Joe Biden has launched yet another US war in the Middle East with his air strikes on Yemen. The bombing campaign won’t stop attacks on Red Sea shipping — but an end to Israel’s war on Gaza will.

Students from the Sana’a University protesting in solidarity Palestinians and against the US air strikes on Yemen on February 14, 2024, on the outskirts of Sana’a, Yemen. (Mohammed Hamoud / Getty Images)

Over the last four months, the Israeli war on Gaza has spilled over into the rest of the Middle East, from Lebanon to Iraq. But the most dramatic example has been the link between events in Palestine and Yemen.

Ansar Allah, the movement known as the Huthis, imposed a blockade on ships going to Israel until there was a cease-fire. In response, the United States and the UK have carried out air strikes on Huthi positions in Yemen. The Huthis say they won’t be deterred by military action.

Helen Lackner is one of the leading experts on modern Yemen and the author of several books about the country. This is an edited transcript from Jacobin’s Long Reads podcast. You can listen to the interview here.

Daniel Finn

Before we come to the relationship between what’s been happening in Yemen and the Israeli war on Gaza, could you give people a short introduction to the way things stood on the eve of October 7? What was the balance of forces in the long-running war between Ansar Allah, the movement known as the Huthis, and their opponents? And what were the prospects of a deal that might end the conflict in Yemen?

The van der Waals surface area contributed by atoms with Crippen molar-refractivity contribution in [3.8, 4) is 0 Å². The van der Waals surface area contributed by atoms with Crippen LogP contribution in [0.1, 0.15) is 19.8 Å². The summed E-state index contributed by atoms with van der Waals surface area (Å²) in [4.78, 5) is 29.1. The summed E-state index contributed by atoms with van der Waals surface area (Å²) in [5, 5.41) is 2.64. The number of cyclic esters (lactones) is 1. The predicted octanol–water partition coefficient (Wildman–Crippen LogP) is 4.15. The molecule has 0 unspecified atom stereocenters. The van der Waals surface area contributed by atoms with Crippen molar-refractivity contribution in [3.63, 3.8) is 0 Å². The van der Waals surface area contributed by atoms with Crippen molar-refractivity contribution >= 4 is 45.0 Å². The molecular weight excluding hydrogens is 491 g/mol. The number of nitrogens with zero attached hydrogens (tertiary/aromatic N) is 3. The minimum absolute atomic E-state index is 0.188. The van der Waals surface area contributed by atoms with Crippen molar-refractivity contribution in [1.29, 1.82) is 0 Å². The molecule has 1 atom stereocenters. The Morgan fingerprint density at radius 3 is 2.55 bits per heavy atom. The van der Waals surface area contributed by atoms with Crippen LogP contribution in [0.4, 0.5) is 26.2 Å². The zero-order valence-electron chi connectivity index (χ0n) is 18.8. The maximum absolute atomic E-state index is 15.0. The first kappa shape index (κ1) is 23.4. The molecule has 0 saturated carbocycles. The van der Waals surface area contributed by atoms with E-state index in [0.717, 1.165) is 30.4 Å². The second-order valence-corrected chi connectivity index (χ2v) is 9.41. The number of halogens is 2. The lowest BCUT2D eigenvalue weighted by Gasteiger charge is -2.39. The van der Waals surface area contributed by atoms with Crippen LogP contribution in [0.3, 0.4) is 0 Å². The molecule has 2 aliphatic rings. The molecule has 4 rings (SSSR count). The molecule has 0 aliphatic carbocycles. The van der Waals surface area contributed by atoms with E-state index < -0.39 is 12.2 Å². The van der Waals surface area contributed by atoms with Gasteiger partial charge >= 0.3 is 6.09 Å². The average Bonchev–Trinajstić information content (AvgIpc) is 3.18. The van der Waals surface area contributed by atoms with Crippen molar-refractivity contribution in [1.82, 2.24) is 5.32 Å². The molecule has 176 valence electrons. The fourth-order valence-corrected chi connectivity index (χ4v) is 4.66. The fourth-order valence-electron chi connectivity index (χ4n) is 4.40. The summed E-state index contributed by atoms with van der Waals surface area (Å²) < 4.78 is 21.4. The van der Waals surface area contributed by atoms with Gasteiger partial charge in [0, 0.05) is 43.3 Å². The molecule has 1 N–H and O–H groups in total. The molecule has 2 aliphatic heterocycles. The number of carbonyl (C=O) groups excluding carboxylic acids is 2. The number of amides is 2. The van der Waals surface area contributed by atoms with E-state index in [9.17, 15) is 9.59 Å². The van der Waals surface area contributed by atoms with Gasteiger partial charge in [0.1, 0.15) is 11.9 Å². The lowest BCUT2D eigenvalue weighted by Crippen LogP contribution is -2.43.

Helen Lackner

Thank you for bringing this up because most of these issues have now been largely forgotten with what has happened in the last few months. By last October, things appeared to be moving. The truce between the two sides had officially ended the year previously, but in effect it still held after that. The direct negotiations between the Saudis and Ansar Allah had advanced considerably, and it was widely believed that an agreement was going to be finalized very quickly.